Image: The Prince and Princess of Wales at Gillott’s Pen Manufactory, Birmingham in 1874. The Process of Slitting. 

Highlighting and celebrating women’s achievements is essential, especially recognising the contribution they made in the 19th and 20th century to one of the world’s biggest pen trade centres. The factories that produced the most pens, employing primarily women workers, were Victoria Works and Albert Works, now known as The Argent Centre. Victoria Works was Joseph Gillott’s pen manufactory and was built in 1839 – 40. It produced steel pen nibs by a new pressing method and by 1843 it had surpassed production of 100 million items. Workers at this factory were actively contributing to the industrial development of Birmingham, and its international reputation for its mass production of pen nibs.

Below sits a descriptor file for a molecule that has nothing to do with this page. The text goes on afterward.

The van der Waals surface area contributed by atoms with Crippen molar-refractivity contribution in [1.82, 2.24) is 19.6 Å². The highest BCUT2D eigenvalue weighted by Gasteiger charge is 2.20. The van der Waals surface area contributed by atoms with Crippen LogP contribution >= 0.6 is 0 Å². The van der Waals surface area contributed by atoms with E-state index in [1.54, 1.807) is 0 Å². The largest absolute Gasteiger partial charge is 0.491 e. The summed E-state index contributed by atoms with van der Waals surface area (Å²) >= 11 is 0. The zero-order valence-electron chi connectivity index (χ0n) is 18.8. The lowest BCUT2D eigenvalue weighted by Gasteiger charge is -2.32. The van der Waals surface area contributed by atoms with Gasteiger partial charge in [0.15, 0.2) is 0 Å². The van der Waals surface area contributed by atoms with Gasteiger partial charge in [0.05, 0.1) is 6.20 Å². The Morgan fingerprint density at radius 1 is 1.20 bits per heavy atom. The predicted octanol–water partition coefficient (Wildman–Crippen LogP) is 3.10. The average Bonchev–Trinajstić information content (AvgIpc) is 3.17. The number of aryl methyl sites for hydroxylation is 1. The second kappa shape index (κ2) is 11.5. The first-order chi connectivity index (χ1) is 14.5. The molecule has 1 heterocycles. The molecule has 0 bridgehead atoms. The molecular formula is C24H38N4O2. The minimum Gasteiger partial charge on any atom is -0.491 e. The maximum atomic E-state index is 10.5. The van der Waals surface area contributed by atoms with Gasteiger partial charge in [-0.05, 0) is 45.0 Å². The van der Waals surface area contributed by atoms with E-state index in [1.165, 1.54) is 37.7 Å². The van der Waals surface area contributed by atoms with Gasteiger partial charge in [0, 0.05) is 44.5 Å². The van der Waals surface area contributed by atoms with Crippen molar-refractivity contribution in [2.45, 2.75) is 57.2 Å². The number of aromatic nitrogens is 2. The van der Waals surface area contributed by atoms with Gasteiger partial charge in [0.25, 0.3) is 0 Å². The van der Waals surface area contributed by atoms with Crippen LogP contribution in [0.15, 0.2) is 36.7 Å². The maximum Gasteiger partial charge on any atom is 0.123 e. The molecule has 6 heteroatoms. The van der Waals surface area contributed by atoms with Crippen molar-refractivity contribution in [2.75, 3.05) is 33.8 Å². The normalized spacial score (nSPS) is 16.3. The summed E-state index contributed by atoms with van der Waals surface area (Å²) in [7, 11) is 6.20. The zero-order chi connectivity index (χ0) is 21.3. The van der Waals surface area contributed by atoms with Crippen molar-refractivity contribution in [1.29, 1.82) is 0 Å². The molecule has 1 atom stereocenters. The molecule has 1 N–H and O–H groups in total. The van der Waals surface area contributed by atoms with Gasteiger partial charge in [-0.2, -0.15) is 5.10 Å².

These factories created employment opportunities for women who operated the presses, creating the pens for the use of people all over the world. Unfortunately, at the time, women had fewer employment opportunities, so it was unusual for a business to have so many women employed in one occupation. Brian Jones, who was the Vice President and one of the founders of The Pen Museum said: “They could earn up to seven shillings a week, but there were rules of course, no talking, no singing, no wasting the metal, no being late or you lost money.”

The legacy of Birmingham’s pen trade relies on the work of the many female workers it employed. They enabled the many voices that were heard through writing, and the development of education and literacy throughout the world because of the availability of these cheap pens which enabled people to communicate more easily.